But while almost all of the jobs had some tasks suitable for machine learning, we did not find a single occupation where machine learning just ran the table and was able to perform every task. It doesn’t matter whether you’re a nursery school teacher, truck driver, radiologist, economist, whatever. Very few jobs will be entirely automated, but many will be transformed.
Which jobs are least likely to be automated?
There are three big categories. The first is creative work, out-of-box thinking that can’t be described by rules in advance. There’s a lot of work like that: design, inventing a new business or new product, a new piece of art or literature, scientific discovery. We don’t have machines that are good at those things.
The second is social/interpersonal skills. Most of us wouldn’t want a robot to teach nursery school or give a halftime pep talk to a soccer team. Persuading, selling, caring—all these are human skills that don’t require advanced degrees but do require high emotional intelligence.
The third category is fine motor skills. I’m a little less bullish on that one. Today if you go to a warehouse, you’ll see machines moving around the big things, but humans are still doing the pick and pack. How long that will continue, I don’t know. But the first two will be important for decades.
A recent study by researchers at Columbia and Berkeley found that larger firms that have invested heavily in AI enjoy the greatest growth. Do you concur?
Yes. We just released a paper on that topic. Most of the transformation is happening in the top 10% of firms, and that’s true across all industries, not just high tech. We’re getting this kind of ‘winner take most’ effect where a few firms are dominating the adoption of new technologies and seeing the biggest market gains from them.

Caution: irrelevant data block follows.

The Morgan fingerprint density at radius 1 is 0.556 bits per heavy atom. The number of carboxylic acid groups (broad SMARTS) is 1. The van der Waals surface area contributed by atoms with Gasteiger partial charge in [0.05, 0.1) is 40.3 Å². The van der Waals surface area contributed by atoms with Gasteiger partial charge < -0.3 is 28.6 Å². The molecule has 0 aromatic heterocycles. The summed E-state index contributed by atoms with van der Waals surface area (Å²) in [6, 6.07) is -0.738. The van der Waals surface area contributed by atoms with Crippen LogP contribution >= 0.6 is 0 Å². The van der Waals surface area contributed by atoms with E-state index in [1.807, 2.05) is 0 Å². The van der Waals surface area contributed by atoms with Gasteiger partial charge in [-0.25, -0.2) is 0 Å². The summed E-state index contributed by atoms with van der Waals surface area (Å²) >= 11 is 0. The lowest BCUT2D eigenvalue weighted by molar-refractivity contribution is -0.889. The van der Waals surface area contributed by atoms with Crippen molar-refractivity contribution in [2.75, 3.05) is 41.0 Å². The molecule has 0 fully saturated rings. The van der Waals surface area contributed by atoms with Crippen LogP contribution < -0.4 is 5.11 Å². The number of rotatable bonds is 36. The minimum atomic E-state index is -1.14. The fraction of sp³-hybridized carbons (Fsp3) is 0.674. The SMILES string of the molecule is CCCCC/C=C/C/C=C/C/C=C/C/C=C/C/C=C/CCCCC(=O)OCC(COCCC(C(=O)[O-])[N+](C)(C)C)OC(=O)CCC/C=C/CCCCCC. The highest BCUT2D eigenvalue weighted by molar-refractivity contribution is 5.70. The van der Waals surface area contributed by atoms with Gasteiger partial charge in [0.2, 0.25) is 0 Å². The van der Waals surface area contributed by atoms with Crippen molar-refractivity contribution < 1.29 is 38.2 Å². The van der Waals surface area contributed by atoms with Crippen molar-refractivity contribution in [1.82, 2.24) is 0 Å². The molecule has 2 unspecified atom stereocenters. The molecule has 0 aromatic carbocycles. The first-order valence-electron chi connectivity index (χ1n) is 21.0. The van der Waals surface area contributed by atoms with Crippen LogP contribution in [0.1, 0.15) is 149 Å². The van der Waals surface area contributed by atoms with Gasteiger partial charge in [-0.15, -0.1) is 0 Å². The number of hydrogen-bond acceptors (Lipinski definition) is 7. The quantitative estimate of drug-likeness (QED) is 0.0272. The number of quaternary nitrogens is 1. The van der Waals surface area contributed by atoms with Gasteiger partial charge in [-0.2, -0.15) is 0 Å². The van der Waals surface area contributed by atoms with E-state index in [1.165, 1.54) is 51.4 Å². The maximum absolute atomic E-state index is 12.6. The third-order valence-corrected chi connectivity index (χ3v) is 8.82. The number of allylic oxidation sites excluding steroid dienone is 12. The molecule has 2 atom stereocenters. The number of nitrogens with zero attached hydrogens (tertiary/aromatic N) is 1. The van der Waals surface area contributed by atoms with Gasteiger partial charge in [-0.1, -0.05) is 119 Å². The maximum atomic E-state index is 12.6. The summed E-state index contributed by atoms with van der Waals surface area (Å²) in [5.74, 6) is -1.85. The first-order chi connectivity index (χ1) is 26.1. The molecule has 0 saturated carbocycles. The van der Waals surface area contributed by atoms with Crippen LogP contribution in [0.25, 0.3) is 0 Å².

[Read also The economic ROI of automation]
What separates leaders from the rest of the pack?
It’s more a matter of management taking action than of any inherent disadvantage. Every company has opportunities to use technology more widely, it’s just that some are leaping out ahead. This tends to happen a lot whenever there’s a diffusion of new opportunities.
Nine-tenths of the investment to transform a company is not in buying technology. It’s in organizational and human-capital change—reinventing processes, creating new business models, education, and training. The sooner the other companies act, the less likely they’ll get left behind.
What should we be concerned about when it comes to automation?
I don’t see AI replacing most jobs. There’s way too much work that needs to be done that only humans can do. But a common mistake made by CEOs, policymakers, and ordinary citizens is to hold onto the old jobs. America has never been successful by trying to stay in one place. The focus needs to be on reskilling towards new jobs and having a flexible enough workforce to make that happen. The more people try to hold onto old jobs, the worse off the economy will be in the long run.